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Archaeologists discover oldest olive groves in Croatia dating 3,500 years

Evidence of the oldest olive groves in Croatia discovered

ZAGREB (Hina) – Archaeologists from Zadar have come across a variety of finds dating back to the Middle Bronze Age in the sea between the Isle of Ricul in the Pasman Channel and the coastal resort of Turanj, including numerous 3,500-years-old olive pits, which speak to the oldest olive groves along Croatia’s Adriatic.

In northern Dalmatia, little was known about the Middle Bronze Age until archaeologists began underwater explorations several years ago.

Well-preserved organic material trapped in thick marine growth layers has provided them with data they can very rarely obtain on land, enriching the knowledge about Pre-Liburnian communities living there about three millennia ago.

The University of Zadar Department of Archaeology is conducting systematic researches in the area thanks to the financial support of the Ministry of Culture, among others.

(Photo. HINA/University of Zadar Department of Archaeology)

The fifth underwater archaeological campaign is currently underway, with experts digging on Ricul isle to see if there is a cultural link between the isle and the seabed location.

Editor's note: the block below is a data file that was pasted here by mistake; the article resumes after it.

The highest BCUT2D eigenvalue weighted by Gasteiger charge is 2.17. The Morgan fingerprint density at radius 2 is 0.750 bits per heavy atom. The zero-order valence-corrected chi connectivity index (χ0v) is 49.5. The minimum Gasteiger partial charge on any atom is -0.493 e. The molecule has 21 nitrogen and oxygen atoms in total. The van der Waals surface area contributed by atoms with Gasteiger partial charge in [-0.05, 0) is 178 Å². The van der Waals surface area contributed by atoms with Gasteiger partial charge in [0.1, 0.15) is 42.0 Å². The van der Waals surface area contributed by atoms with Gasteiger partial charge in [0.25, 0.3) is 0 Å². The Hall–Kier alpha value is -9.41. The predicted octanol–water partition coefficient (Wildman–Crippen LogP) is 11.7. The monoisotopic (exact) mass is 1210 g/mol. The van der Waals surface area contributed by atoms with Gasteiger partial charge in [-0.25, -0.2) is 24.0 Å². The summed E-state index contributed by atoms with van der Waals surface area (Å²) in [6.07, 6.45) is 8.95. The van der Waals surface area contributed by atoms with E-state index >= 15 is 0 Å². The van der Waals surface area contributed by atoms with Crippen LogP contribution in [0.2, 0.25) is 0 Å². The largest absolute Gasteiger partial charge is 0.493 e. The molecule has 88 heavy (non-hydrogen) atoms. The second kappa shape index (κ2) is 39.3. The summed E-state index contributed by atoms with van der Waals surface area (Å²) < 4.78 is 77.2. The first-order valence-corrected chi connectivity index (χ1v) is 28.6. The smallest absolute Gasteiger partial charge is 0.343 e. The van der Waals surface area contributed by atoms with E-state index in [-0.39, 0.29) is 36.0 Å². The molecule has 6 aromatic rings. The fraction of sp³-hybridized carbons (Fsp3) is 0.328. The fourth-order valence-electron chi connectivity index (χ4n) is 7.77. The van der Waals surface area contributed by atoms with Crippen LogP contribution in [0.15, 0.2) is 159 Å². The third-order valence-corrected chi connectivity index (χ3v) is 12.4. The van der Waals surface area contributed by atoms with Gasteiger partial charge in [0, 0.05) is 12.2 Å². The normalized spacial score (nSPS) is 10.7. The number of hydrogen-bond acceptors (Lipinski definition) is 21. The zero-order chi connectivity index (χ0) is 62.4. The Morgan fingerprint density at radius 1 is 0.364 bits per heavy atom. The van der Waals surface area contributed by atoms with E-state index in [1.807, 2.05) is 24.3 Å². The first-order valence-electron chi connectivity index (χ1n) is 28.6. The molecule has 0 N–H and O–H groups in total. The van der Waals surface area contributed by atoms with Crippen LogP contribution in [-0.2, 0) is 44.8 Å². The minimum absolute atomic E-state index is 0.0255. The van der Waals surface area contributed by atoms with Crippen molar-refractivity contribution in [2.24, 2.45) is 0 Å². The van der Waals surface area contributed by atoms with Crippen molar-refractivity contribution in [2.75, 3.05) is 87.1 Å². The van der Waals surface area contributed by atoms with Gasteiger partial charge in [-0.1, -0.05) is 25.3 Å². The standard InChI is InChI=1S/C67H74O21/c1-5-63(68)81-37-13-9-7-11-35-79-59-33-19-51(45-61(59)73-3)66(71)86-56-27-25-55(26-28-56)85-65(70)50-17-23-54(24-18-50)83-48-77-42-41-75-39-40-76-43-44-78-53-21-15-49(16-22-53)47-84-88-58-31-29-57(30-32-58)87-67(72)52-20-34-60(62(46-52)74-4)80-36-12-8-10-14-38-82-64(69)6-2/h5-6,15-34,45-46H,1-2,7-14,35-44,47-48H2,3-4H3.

Archaeologists have found numerous pieces of prehistoric ceramics, a rectangular object made of stone, possibly the remains of a fence, and the remains of a thick wall. “Those are probably the remains of a defensive wall which protected the Bronze Age settlement from possible dangers from land,” said research leader Mate Ilkic.

(Photo. HINA/University of Zadar Department of Archaeology)

They have also found stone tools as well as numerous olive pits, about 3,500 years old, inside a prehistoric marine growth layer, dated thanks to the radiocarbon analysis of wood pillars at the Middle Bronze Age.

“Already at the beginning of the research several years ago, one pit was found in Ricul’s seabed, but it wasn’t enough for analysis. At least 40 are necessary and now hundreds have been found,” says Ilkic.

The pits will be scanned at the Zagreb School of Agriculture to determine the species, which may still exist in northern Dalmatia, he adds.

(Photo. HINA/University of Zadar Department of Archaeology)

Archaeologists have found other pits as well, apparently cherries, Ilkic says, adding that the Pre-Liburnian community had a good and diverse diet.

“They did not lack meat, as indicated by the discovery of many bones of various domestic animals, cattle, goats and sheep and, judging by the millstones for grinding grains, they also had bread,” he says, adding that the fact that the community lived by the sea indicates they also ate fish.

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